JavaScript Design Patterns — Composition, Inheritance, and Configuration

John Au-Yeung
Jun 9, 2020 · 4 min read
Photo by Luca Bravo on Unsplash

Design patterns are the basis of any good software. JavaScript programs are no exception.

In this article, we’ll look at the difference between composition and inheritance, and look at why we should make our program have some flexibility.

Composition Versus Inheritance

Inheritance is when we receive the parent object’s members in the current object.

They both have their place.

Composition is a has-a relationship while inheritance is a has-a relationship.

It’s very important to make distinctions between the 2 since they do different things.

In JavaScript, there’re various ways that 2 things are composed.

For instance, we can have functions that are nested in other functions.

We can write:

const foo = fn => {
//...
fn();
//...
}

We have a foo function that calls fn .

Also, we can have nested objects. For example, we can write:

const obj = {
foo: 1,
bar: {
baz: 2,
}
}

We have an object as the value of bar .

We can also have functions as values of object properties.

Composition is used for holding functionality that’s needed by something.

Inheritance, on the other hand, is an is-a relationship.

This means a child object is also a parent object. It’s just that a child object may have additional things.

For instance, if we have:

class Animal {
//...
}
class Cat extends Animal {
//...
}

Then Cat is a subclass of Animal . Cat is an animal.

Cat shares all the members of Animal .

We can any methods ofAnimal and access any instance variables of Animal from a Cat instance.

For example, we can write:

class Animal {
speak() {
//...
}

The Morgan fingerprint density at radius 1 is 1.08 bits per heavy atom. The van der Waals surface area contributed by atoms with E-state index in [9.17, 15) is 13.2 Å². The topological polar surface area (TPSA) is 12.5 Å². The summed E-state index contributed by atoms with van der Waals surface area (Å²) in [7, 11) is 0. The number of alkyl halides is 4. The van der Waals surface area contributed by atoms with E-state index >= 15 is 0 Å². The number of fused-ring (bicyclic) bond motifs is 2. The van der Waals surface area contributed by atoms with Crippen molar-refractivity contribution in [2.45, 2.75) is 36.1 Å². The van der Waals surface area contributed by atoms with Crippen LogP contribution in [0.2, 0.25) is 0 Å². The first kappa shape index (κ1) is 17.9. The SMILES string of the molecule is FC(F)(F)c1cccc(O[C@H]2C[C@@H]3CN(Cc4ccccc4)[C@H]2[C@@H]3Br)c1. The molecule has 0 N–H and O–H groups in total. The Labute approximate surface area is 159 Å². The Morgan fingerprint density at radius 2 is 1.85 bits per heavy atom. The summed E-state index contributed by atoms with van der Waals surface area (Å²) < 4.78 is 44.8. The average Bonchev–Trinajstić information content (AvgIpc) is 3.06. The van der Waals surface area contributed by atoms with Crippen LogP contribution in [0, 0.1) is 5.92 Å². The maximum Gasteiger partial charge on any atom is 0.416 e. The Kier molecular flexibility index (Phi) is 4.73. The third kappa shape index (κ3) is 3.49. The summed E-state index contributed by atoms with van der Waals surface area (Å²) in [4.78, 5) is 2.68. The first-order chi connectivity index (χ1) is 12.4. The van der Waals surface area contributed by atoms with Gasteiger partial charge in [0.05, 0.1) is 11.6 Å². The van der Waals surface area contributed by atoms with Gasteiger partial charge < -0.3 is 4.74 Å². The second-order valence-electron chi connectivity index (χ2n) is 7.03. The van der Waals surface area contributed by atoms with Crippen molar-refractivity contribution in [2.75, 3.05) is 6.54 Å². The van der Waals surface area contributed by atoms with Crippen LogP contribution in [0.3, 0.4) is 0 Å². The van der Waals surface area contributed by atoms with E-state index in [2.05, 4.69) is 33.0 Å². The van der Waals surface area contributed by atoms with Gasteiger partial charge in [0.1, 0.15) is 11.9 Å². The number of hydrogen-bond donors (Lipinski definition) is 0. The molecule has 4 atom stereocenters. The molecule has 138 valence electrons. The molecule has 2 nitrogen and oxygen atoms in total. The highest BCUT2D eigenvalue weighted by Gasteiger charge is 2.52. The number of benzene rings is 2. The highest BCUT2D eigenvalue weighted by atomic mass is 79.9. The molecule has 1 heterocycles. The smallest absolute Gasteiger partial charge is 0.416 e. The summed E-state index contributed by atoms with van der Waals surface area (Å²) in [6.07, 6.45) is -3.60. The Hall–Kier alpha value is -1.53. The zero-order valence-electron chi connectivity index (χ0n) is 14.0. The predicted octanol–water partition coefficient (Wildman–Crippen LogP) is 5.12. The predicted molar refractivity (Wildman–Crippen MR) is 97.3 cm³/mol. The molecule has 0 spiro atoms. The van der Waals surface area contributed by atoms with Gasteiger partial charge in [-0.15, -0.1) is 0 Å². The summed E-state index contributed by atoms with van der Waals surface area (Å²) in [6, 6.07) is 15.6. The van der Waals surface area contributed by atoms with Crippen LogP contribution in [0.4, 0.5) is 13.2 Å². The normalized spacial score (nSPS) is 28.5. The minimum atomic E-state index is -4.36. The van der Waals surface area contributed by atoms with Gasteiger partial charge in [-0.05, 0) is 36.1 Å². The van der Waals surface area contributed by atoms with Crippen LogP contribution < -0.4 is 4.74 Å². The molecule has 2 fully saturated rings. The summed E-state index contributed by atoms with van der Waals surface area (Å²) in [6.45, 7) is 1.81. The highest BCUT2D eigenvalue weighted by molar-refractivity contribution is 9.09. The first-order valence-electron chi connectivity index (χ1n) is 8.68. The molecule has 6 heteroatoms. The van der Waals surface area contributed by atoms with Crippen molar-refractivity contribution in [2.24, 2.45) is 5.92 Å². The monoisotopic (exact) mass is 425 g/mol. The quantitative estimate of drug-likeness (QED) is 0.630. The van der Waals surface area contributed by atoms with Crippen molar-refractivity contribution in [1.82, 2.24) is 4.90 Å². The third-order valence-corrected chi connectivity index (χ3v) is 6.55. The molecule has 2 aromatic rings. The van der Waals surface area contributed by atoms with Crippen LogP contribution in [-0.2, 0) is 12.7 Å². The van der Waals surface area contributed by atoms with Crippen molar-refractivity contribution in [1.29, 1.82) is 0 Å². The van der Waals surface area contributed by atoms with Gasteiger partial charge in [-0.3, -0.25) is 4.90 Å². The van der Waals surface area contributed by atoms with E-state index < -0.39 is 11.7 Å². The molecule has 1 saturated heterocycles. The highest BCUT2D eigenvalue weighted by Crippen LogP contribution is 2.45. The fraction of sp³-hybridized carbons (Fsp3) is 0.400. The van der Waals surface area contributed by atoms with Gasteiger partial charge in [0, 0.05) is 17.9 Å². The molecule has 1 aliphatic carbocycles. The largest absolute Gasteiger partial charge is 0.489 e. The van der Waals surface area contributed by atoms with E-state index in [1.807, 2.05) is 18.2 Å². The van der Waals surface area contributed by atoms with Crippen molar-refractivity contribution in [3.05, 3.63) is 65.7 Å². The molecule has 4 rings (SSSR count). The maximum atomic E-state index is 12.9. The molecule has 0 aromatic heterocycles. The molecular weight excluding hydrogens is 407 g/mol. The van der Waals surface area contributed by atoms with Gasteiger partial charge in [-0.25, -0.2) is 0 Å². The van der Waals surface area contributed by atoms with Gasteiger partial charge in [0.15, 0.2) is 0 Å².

}
class Cat extends Animal {
//...
}

The extends keyword indicates that Cat inherits the members of Animal .

Then if we create a Cat instance, we can write:

const cat = new Cat();

Then we can call speak by calling:

cat.speak();

Likewise, we can create an is-a relationship between 2 objects with the Object.create method:

const animal = {
speak() {
//...
}
}
const cat = Object.create(animal);

Object.create takes a prototype object which will be the prototype of the child object.

So animal is the parent of cat in the example above.

Like with class instances, we can call speak by writing cat.speak() .

In both the class and object examples, the prototype of the object resides in the __proto__ property of the object.

Inheritance is good for creating multiple classes or objects that share things from the parent class or object respectively.

The general principle is that if we have volatile code, then we should use more has-a relationships rather than an is-a relationship since we assume that shared code between a parent and different children may change.

If we change shared code between parents and children, then we break all the children as well.

Photo by Omar Flores on Unsplash

Creating Algorithms

This should be easy once we created some basic designs. Implementation is all that’s needed in most cases.

We can use existing libraries to make our lives easier, which is what we should do in most cases.

If we have an is-a relationship between classes or objects, then we need to think about which pieces of code are shared and which ones are unique to classes or objects.

If we use a has-a model instead, then we can create algorithms in different places and use them as we wish to.

We should think about making our program configurable so that we don’t have to change code to have slightly different functionality.

This way, we make our lives easier since code change always has some risks.

To reduce that, we should make things that change frequently be configurable so that we don’t have to deal with them.

For instance, we can read settings from a file or database so an algorithm can be selected according to settings that are set in those places.

Conclusion

Composition is when we have something in an object or class so we can use them as we wish.

Inheritance is when we have some shared code that’s used by other objects or classes.

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John Au-Yeung

Written by

Web developer. Subscribe to my email list now at https://thewebdev.info/subscribe/. Email me at hohanga@gmail.com

The Startup

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John Au-Yeung

Written by

Web developer. Subscribe to my email list now at https://thewebdev.info/subscribe/. Email me at hohanga@gmail.com

The Startup

Get smarter at building your thing. Follow to join The Startup’s +8 million monthly readers & +787K followers.

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